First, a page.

13. Judge Rowlands set out his findings and conclusions at paragraphs  to  of his decision. Judge Rowlands referred to the respondent's nationality instructions at paragraph  of his decision, and concluded, at , that the appellant should be deprived of his British citizenship. He confirmed that in reaching his decision he had taken into account the status of the appellant's daughter, noting that deprivation of the citizenship granted to him, would not have a negative impact upon her. Judge Rowlands concluded, at , that the decision to deprive the appellant of British citizenship would not be contrary to the appellant's human rights. He noted there is no removal decision, and that if the respondent decides to proceed with removal, it will be open to the appellant to appeal that decision as being contrary to his Article 8 right to a family and private life.
The appeal before me
14. The appellant relies upon two grounds of appeal that are set out in the grounds of appeal dated 23rd June 2020. First, the appellant claims Judge Rowlands failed to adequately consider the appellant's entitlement to 4 years exceptional leave to remain based upon the respondent's policy in 2003, that the respondent would not rely on internal flight to the Kurdish Autonomous Zone ("KAZ") from the government-controlled area of Iraq as a reason to refuse asylum. Simply put, the appellant claims that regardless of any conclusions reached by the respondent and the First-tier Tribunal as to where he was born, whether that was Kirkuk or Erbil, the appellant's evidence was that he moved to Kirkuk (a government-controlled area of Iraq) as a young child at the age of five. He claims Judge Rowlands was therefore required to have regard to the respondent's policy and make a finding as to whether the appellant had lived in Kirkuk prior to his departure from Iraq. If it is accepted that the appellant had, as he claims, lived in Kirkuk prior to his departure from Iraq, the appellant would have qualified for a grant of four years exceptional leave to remain in 2003 in any event. Second, the appellant claims Judge Rowlands erred in his approach to the best interests of the appellant's daughter under s55 and as to his assessment of the Article 8 claim made by the appellant. It is said that Judge Rowlands failed to appreciate or have regard to the fact that the child is a British citizen by operation of law (s2(1) British Nationality Act 1981) and Judge Rowlands failed to have any proper regard to her rights as a British citizen and how she would be affected by the deprivation of her father's citizenship. The appellant claims the strength of his human rights claim and the impact upon a relevant child was in the end relevant to the legality of the deprivation measure pursued by the respondent.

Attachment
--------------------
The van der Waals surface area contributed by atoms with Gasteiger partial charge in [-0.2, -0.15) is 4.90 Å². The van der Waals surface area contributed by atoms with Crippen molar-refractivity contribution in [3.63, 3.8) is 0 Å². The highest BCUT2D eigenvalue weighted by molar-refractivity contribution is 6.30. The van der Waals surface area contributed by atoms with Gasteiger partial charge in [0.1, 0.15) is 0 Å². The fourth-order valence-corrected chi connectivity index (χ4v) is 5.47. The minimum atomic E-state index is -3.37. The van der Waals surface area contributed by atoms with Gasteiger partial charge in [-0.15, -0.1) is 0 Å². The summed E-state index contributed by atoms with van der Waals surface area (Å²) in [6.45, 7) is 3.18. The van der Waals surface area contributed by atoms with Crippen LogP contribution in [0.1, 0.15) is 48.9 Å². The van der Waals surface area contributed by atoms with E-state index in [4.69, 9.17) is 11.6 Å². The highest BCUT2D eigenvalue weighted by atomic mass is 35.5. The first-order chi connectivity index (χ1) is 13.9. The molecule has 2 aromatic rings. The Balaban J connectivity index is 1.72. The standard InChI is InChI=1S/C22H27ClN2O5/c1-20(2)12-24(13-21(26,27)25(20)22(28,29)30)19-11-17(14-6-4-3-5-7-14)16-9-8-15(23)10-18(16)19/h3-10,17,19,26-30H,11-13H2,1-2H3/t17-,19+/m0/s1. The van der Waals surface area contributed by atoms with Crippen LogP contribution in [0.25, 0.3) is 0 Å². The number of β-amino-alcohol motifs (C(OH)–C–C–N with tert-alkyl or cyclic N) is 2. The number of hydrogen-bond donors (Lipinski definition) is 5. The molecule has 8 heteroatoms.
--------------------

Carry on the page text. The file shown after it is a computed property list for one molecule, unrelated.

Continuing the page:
15. Permission to appeal was granted by Upper Tribunal Judge Kamara on 20th July 2020. She said:
"It is, at least, arguable that the respondent ought to have drawn the judge's attention to the policy which the grounds state was in place at the time the appellant entered the United Kingdom in November 2002 and which it is argued he would have benefited from in view of him being born in Kirkuk and residing there immediately before he left for the UK"
16. Before me, Mr Hussain adopted the written submissions settled by him dated 23rd August 2021. He submits the appellant had claimed in his evidence that prior to leaving Afghanistan, he had lived in Kirkuk, a government-controlled area. The respondent did not reject that claim in her decision of 4th December 2019. He submits the focus of the respondent was upon the discrepancies in the documents as to where the appellant was born. He submits that even if the appellant had lied about where was born, it does not follow that that he had also lied about his claim that he had lived in Kirkuk immediately prior to his departure from Afghanistan.
17. Mr Hussain refers to the decision of Mr Justice Davis in R (Rashid) v SSHD  EWHC 2465 in which the Administrative Court considered a general policy operated by the respondent since at least October 2000 that internal relocation to the former KAZ from government controlled Iraq ,would not be advanced as a reason to refuse a claim for refugee status, so long as when the individual came to the UK, they came from (Mr Ahmed's emphasis) the part of Iraq controlled by the former Baath party. Mr Ahmed submits that like the applicant in Rashid, the appellant had lived a government-controlled area (Kirkuk) prior to his arrival in the UK, having spent a short period of time in Erbil many years before. He submits the appellant, like the applicant in Rashid, was entitled to claim that if the respondent had applied the policy to the appellant at the time of his original asylum application, the appellant would, in any event, have been granted refugee status, and so a finding that the appellant was born in Erbil was not sufficient to establish that the grant of British citizenship was obtained by means of fraud or a false representation.
18. Mr Hussain also drew my attention to the decision of Mr Justice Collins in R (A): (H) & (HA) v SSHD  EWHC 526 in which the Court considered the effect of the decision of the Court of Appeal in R (Rashid) v SSHD  EWCA Civ 744. Each of the claimants was of Kurdish ethnicity and had lived in a government-controlled area. Mr Justice Collins held there had been systemic failures as to the application of the respondent's policy which not only affected the decisions but also led to the appellate authority being misled such that the claimants were deprived of the chance of having a fair decision not only from the respondent but also from the independent appellate body. He held that the claimants [A] and [H] must be granted ILR and [AH] should have been granted 4 years ELR in July 2001 when his claim was refused. Mr Hussain submits the appellant is in a similar position to [AH]. The claim made by [AH] for asylum was refused because it was not credible and not because he could internally relocate to the Kurdish Autonomous Zone. Therefore, at the time of the initial decision [AH] should have received four years exceptional leave to remain in line with the practice for claims made by those from the government-controlled area of Iraq, at that time.